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What is the optimal structure for controlling a bank in Israel? The Bank of Israel is reconsidering its position on this matter as a result of the current crisis surrounding the dismissal of Bank Hapoalim chairman Dan Dankner.

The central bank is now weighing a move which it rejected in the past: switching to the American model, in which control of a bank is decentralized, with all of its shares freely traded on the open market - and with controlling ownership being the result of free market forces. Therefore, the Bank of Israel is now studying whether there is really a need for a defined controlling interest at all.

In theory, this kind of examination is relevant only with regard to Bank Leumi, the sole, large Israeli bank without a controlling core of shares. However, any decision could certainly become applicable to other banks in the future, for example, if the present controlling shareholders decide to sell.

The central bank most likely wants to use Bank Leumi as a test case and offer all its shares on the stock market to the public - and also see how the bank functions under a decentralized system of public ownership - as in the American banking system.

This is a major change in the position of the Bank of Israel, which not only previously rejected the possibility of public ownership, but also opposed "conducting experiments" on a large bank such as Leumi.

This development certainly reflects the central bank's disappointment with the actions of the controlling core of ownership not only in Bank Hapoalim, but also in other local banks. However, the main source of disappointment is, of course, Hapoalim, and Shari Arison, the bank's sole controlling shareholder. The Bank of Israel harshly criticized the way the bank has been managed in the past few years, which prompted the demand for Dankner's resignation. The criticism did not spare the bank's controlling shareholder either, who was seen as being responsible for the appointment of senior management at the bank. Also, after Fischer and Banks Supervisor Rony Hizkiyahu demanded the dismissal of Dankner, Arison went public with an attack on the central bank.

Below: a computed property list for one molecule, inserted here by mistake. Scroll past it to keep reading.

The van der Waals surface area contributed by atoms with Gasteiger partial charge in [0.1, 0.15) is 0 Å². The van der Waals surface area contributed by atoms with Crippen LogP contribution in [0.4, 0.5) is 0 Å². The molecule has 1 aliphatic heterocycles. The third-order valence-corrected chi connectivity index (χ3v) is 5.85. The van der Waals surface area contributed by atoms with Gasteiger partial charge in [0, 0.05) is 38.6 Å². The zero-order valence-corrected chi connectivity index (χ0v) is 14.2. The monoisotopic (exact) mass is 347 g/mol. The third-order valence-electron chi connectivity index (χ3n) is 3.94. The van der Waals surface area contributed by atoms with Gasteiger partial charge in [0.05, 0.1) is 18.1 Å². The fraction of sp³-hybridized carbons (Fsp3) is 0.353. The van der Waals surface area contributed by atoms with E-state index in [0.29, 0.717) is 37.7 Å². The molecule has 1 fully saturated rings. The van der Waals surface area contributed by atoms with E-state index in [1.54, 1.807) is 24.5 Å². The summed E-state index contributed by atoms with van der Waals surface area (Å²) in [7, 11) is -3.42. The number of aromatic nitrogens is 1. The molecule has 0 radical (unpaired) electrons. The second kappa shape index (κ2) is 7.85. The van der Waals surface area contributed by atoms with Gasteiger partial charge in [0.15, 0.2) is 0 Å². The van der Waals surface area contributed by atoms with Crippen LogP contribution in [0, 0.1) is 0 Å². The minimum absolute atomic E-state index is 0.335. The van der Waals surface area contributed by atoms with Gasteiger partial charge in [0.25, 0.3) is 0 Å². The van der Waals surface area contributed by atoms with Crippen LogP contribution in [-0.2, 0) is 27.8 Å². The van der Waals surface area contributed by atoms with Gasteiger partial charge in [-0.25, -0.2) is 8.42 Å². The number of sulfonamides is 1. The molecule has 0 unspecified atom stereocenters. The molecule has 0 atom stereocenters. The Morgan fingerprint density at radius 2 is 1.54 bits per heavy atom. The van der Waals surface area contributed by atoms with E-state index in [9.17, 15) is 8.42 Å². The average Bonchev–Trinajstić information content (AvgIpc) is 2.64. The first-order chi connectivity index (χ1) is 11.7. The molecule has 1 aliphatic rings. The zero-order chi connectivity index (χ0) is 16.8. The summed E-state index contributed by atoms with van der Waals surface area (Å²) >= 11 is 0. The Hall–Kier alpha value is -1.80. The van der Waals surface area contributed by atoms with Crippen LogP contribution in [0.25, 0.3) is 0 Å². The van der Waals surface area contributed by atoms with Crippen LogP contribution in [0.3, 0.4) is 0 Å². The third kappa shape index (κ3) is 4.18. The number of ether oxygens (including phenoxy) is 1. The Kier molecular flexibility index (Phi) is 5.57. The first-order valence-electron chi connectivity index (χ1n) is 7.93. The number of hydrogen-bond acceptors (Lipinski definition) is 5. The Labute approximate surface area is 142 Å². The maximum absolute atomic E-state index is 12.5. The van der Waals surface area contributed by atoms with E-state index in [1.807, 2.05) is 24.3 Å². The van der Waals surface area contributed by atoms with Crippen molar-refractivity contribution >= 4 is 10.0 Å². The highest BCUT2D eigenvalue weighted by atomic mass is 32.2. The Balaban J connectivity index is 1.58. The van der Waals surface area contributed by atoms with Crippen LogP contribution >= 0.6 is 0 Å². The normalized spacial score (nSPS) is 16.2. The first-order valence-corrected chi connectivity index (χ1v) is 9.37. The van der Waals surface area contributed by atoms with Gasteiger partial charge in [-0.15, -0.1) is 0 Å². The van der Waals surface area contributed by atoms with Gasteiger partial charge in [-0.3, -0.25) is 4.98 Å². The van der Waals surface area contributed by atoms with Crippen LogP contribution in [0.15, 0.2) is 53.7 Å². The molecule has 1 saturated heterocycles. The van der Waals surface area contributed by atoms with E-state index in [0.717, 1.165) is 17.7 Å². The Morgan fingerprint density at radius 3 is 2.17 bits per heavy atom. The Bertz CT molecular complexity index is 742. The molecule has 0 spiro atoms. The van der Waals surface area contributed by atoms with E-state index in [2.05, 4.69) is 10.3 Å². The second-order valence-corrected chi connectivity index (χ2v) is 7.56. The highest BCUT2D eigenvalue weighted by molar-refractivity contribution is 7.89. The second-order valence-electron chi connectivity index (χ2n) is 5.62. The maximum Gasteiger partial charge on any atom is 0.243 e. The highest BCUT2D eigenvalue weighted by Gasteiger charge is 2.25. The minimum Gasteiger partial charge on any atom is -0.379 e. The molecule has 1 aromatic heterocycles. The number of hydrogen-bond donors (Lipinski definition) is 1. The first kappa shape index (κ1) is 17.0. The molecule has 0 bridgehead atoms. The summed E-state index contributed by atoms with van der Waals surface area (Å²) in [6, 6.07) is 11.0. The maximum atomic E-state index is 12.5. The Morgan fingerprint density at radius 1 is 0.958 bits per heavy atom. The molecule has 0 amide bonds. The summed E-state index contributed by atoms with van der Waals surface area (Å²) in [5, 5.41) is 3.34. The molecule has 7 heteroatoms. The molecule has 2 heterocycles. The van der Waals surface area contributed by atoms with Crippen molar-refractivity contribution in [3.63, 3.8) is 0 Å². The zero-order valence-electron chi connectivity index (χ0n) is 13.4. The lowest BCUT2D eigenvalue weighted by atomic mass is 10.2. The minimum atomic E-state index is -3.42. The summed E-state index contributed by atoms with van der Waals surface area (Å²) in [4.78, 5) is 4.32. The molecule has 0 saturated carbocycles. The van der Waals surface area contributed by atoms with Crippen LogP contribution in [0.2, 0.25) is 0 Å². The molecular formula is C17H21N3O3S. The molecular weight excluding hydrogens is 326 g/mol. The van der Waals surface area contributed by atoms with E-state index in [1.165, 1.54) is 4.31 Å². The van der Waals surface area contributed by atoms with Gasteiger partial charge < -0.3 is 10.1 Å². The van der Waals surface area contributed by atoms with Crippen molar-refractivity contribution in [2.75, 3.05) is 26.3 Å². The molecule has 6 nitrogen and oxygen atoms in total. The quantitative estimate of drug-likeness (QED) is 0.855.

After problems arose in the negotiations between Arison and the supervisor of banks, the Bank of Israel reached the conclusion that the core controlling interest of a bank must be in the hands of more than one person. However, even when there is more than one controlling owner, serious problems may arise - such as in the case of the Union Bank, which has suffered from prolonged management stagnation because its controlling owners have been at odds with each other.

One of the most important justifications for the requirement of a designated controlling interest in a bank, as compared to decentralized public control, is the existence of a specific "address" for the supervisor to turn to when there are problems and issues to discuss - and, in particular, when it is necessary to come up with additional equity for a bank. But this has also turned out to be a serious disappointment for the Bank of Israel, as such requests of a number of banks have been refused to date by the controlling owners.